(Inner Traditions, 1992)
In this book, granted the rank of a classic among the Spiritual seekers (especially fascinated with the terms Left Hand Path and Right Hand Path), the controversial Italian philosopher and esotericist Julius Evola seeks to clarify the history and the meaning of the term Tantra to a Western mind.
The Vedic or Hindu myths in general can be extremely difficult to understand to a Western mind not used to the multifaceted and colourful world of the symbolism and characteristics of the numerous Gods. Many times a God can be seen in different light or with different roles in one path than in some other path or context. This makes analysis of the Hindu spiritual world especially challenging. However, Tantra can indeed can be seen as a reformer of the older philosophical and metaphysical concepts, in a similar way that Buddhism was in the times of it’s birth, hence some of the ancient terms and symbology may have different meanings compared to the older versions of the terms.
However, according to Evola, the feminine aspects of the spiritual current known as Tantrism can be traced back to ancient worship of the Mother Goddess, which has been left out in the more future versions of more masculine Hinduism. The main characteristics of Tantra include the joining of the absolute feminine and dynamic creative powers of the universe, the goddess of many forms called Shakti (and her many forms such as Kali and Durga), with the masculine powers of Shiva.
The main goal of Tantric practices usually means the uniting of the static and dynamic, active and passive, female and male, the energies of consciousness and matter, enjoying the world and all it’s pleasures with realizing their fallacy. The terms Left Hand and Right Hand traditionally mean the two ways of worship where the Right is more concerned with nomianism and contemplation, and the Left more with antinomianism and action. They can be also seen as the other one identifying the Atman with the Brahman, and the other one the Brahman with the Atman (these last examples are my own descriptions, not Evola’s). The concepts are however so complex and diverse, the Hindu scholars have naturally debated upon them for centuries, and it is impossible to grasp or explain them in a few sentences.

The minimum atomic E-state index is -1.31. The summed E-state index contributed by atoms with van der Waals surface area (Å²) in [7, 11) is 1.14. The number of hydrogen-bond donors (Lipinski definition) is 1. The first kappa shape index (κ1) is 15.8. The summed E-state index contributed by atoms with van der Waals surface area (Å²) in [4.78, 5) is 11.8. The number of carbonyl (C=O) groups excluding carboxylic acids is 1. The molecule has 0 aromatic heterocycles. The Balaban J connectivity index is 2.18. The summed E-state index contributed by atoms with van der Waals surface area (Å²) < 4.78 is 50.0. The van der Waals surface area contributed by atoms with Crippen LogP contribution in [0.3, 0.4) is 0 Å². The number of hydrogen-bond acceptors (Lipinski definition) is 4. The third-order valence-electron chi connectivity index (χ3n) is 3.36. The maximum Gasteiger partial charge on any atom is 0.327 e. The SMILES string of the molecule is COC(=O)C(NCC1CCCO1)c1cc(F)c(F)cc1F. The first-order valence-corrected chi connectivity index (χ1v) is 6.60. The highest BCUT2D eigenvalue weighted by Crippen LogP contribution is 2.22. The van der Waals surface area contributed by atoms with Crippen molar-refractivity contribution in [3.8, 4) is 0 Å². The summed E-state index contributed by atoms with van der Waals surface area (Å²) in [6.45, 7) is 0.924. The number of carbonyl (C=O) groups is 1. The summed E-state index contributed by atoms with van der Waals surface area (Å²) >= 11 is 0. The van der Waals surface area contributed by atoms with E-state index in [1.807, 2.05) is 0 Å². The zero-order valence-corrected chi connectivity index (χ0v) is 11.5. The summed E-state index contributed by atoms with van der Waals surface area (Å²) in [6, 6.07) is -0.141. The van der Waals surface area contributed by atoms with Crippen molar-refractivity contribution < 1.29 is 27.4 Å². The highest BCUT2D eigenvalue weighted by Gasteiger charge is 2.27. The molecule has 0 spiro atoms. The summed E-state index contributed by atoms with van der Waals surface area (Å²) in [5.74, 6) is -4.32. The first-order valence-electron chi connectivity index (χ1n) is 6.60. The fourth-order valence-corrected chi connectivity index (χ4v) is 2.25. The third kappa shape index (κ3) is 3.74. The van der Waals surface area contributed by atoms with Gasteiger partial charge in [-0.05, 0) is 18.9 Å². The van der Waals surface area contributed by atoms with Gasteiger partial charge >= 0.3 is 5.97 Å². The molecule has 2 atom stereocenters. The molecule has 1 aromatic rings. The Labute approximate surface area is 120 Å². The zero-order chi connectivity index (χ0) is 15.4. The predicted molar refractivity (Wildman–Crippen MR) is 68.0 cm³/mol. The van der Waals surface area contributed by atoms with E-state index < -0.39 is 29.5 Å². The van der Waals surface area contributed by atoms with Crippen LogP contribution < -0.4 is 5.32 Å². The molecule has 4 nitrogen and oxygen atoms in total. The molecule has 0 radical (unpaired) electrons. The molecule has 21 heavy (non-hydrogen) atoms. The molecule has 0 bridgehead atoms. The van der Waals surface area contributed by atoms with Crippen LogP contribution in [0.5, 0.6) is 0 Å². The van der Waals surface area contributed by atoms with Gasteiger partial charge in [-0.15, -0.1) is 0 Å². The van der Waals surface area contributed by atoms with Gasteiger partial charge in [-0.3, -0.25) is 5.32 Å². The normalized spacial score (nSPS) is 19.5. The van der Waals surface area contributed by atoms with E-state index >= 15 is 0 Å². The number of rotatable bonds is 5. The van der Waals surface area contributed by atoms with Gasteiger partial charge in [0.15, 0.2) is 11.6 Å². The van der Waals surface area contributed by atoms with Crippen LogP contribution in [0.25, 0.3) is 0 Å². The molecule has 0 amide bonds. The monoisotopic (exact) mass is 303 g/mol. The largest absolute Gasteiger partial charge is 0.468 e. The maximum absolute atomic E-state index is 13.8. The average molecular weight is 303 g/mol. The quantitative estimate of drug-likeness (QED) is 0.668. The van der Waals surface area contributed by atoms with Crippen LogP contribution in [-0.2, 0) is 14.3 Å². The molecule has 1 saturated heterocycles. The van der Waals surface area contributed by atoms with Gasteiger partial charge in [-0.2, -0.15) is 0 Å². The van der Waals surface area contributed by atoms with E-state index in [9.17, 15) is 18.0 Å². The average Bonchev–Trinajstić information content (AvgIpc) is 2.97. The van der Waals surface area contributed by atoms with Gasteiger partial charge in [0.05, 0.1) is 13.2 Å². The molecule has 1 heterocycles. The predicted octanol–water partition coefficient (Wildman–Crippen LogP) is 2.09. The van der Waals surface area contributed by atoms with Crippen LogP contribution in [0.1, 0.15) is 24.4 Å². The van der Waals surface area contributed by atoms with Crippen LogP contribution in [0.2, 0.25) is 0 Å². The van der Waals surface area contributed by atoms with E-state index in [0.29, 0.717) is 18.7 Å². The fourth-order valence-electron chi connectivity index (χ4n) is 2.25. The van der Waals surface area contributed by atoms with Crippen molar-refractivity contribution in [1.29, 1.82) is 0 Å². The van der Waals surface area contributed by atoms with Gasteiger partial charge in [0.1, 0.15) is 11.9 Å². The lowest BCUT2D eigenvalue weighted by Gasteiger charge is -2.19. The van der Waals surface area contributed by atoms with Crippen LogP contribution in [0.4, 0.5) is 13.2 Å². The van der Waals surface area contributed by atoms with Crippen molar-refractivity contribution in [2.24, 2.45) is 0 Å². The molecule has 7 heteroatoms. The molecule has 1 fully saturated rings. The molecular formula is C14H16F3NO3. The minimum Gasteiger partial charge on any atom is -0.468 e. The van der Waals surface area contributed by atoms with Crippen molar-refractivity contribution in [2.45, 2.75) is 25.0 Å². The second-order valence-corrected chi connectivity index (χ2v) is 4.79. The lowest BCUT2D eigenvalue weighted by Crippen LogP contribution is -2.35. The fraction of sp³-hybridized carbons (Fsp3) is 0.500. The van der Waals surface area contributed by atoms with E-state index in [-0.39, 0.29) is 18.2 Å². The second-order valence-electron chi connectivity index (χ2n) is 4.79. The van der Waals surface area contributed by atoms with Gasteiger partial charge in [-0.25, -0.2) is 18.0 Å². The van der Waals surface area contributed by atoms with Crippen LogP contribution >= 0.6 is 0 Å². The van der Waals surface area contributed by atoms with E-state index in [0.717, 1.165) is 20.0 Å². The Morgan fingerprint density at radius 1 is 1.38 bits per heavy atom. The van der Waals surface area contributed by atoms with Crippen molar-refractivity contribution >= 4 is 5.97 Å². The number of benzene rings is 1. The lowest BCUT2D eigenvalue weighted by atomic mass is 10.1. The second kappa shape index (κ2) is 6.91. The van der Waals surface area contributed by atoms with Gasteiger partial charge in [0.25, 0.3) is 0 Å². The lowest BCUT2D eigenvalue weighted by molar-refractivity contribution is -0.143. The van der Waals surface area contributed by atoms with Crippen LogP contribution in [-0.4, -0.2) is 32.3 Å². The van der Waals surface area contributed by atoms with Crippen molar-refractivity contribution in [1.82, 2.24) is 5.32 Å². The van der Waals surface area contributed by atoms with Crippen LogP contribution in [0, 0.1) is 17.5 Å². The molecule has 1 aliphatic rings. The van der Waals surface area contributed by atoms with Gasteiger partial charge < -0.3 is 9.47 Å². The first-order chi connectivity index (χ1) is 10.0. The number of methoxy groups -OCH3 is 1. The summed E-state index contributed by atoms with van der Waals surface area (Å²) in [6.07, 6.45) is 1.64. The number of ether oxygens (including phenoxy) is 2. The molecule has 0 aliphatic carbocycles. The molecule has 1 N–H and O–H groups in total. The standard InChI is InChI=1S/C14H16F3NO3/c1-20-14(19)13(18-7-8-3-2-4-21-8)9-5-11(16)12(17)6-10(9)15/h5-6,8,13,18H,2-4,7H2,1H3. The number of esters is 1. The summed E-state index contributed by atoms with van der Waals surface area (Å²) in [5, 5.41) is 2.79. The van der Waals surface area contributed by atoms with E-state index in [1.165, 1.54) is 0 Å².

The main characteristics and aim of Tantra lies in the action of the practitioner, rather than the static contemplation found in other forms of illumination. It is through the ways of the Kriya (action) that one may find Liberation, or freedom from the veils of Maya while still functioning in this world, described by the term Jivanmukta. The goal of the Tantric is to be free to do whatever he or she choose, without any desires of the Ego. In this sense it has nothing to do with pleasures of the flesh or using intoxicants in rituals in the way some may have misunderstood. Evola also makes it clear the Left Hand Path is quite different from the individualism of for example Nietzsche.
In the later parts of the book, Evola gives a detailed analysis (of theory and practice) of the Tantric systems of using Mantras and Pranayama, and utilizing Sexual Magic and even intoxicants. Likewise, he gives detailed descriptions of the methods of Kundalini Yoga, and the system of the Chakras (as methods of contemplation and advancement). An appendix also discusses the Tibetan Book Of The Dead, as there are two notions in Hinduism; the aforementioned Jivanmukta or one who rids himself of the bonds of existence while still alive, and Videhamukta or one who achieves the Liberation in death or at a later stage.
Although the book is written after his magnificent analysis of Buddhism, “The Doctrine Of Awakening”, the style in which he writes is a bit more “clearer” and not so academic, although this might depend on the translator, which makes it perhaps more suitable to those whom have gotten frightened of his style in his other works. Nevertheless, the book offers detailed descriptions of the Tantric terminology and symbology, as well as specific examples of various meditative and physical workings, in the much appreciated scientific analytic way Evola has done in the past.